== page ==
Okay,the title of the post looks rather boring, but I hope the content isn’t! I had to write a final paper for history, as part of the exam. The topic was an imaginary conversation with an ancestor from five hundred years ago. And I thought questions like that were limited to primary school… :p Anyway, I enjoyed writing it. And perhaps someone would enjoy reading it… As usual, it relates in some way to thoughts on China, patriotism, and loyalty.
(I also have to write a rather interesting paper for American Politics, which I hope to post after the exam.)
(Note: the historyPad is an imaginary social network which allows one to connect with historic figures and people of the past. I am supposedly its inventor, though how I aquire such computer skills is a mystery to me.)
Journal Entry, Jan. 9, 2025. Interview with Kwang Fuk Yuen.
I have talked to various historic figures and several of my ancestors since developing the historyPad last year. For most of them, it took some time to persuade them that I was not an evil spirit or demon. Often times they settled for believing me to be an Immortal, and I usually left it at that since it was too troublesome to convince them otherwise. But Kwang Fuk Yuen, one of my Chinese ancestors from the late 1500s, had an amazing ability for believing, and I found talking to him to be most comfortable and rewarding.
As to be expected, it did take some time to convince him that I was a mere human, albeit one who lived in the distant future. To my great delight, it did not bother him that I, a female, was the developer of such an “awesome, if terrifying magic” (to use his words) which allowed the past and the future to communicate. Most times my Chinese forefathers would be disgusted at the fact that I was a capable woman who actually held some power in the form of “magic”/technology.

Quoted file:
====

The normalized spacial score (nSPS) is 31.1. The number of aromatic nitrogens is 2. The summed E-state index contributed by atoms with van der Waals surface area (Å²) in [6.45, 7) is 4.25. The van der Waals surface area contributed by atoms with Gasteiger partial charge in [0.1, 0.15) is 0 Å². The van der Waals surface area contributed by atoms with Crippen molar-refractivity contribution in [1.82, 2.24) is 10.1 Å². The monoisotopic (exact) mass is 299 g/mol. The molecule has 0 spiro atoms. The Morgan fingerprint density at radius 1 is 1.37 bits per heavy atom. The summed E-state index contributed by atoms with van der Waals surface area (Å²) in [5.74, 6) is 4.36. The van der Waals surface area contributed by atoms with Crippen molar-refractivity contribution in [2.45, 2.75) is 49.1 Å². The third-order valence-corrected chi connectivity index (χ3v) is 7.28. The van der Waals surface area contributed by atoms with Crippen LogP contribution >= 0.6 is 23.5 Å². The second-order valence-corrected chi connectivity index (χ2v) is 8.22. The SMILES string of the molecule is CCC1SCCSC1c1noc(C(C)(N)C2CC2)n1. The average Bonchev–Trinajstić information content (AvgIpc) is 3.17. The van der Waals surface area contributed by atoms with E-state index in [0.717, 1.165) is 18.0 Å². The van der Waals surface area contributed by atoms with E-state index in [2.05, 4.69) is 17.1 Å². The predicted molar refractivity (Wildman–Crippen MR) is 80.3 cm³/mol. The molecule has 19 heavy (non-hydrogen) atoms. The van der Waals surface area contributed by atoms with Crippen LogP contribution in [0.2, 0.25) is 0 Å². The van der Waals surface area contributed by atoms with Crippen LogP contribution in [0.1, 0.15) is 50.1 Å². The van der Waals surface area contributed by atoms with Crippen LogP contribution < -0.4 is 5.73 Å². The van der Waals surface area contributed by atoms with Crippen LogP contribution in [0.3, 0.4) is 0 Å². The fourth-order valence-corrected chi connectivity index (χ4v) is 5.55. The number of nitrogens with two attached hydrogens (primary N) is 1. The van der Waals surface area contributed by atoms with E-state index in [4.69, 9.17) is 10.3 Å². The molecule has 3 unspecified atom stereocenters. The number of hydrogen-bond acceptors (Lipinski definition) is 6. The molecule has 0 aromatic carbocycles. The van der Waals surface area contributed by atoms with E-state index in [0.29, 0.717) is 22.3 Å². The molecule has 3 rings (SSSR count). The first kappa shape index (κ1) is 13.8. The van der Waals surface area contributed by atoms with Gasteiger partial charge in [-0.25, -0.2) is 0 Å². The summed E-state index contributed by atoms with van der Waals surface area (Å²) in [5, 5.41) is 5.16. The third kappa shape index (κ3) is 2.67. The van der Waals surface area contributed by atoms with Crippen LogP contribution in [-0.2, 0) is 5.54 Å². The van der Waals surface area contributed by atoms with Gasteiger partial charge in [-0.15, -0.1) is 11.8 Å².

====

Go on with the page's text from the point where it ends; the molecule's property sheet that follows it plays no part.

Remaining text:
Kwang was a pirate in the South China Seas who occasionally ventured into the Bay of Bengal under the more respectable guise of a merchant. He had three small ships (small in comparison with the pirate empires others had built), and had made something of a name for himself. I was curious as to why he chose the route of piracy. But to be honest, I should have been able to guess. Kwang came from a family of humble farmers in the southernmost parts of China, not far from modern Guangzhou. His mother was young and beautiful, and the local landlord had long had his eyes on her. The landlord kept demanding higher and higher rent for the use of his land, and when Kwang’s family was unable to pay, he sent several goons to kidnap Kwang’s mother. Kwang’s parents resisted, which resulted in his father’s death while his mother was taken as a mistress by the landlord. Kwang was twelve at the time, and with nowhere better to go, he joined a small pirate crew, most of whom came from the same area. He then abandoned his family name of Pang, taking instead the captain’s name, Kwang, and truly becoming one of them.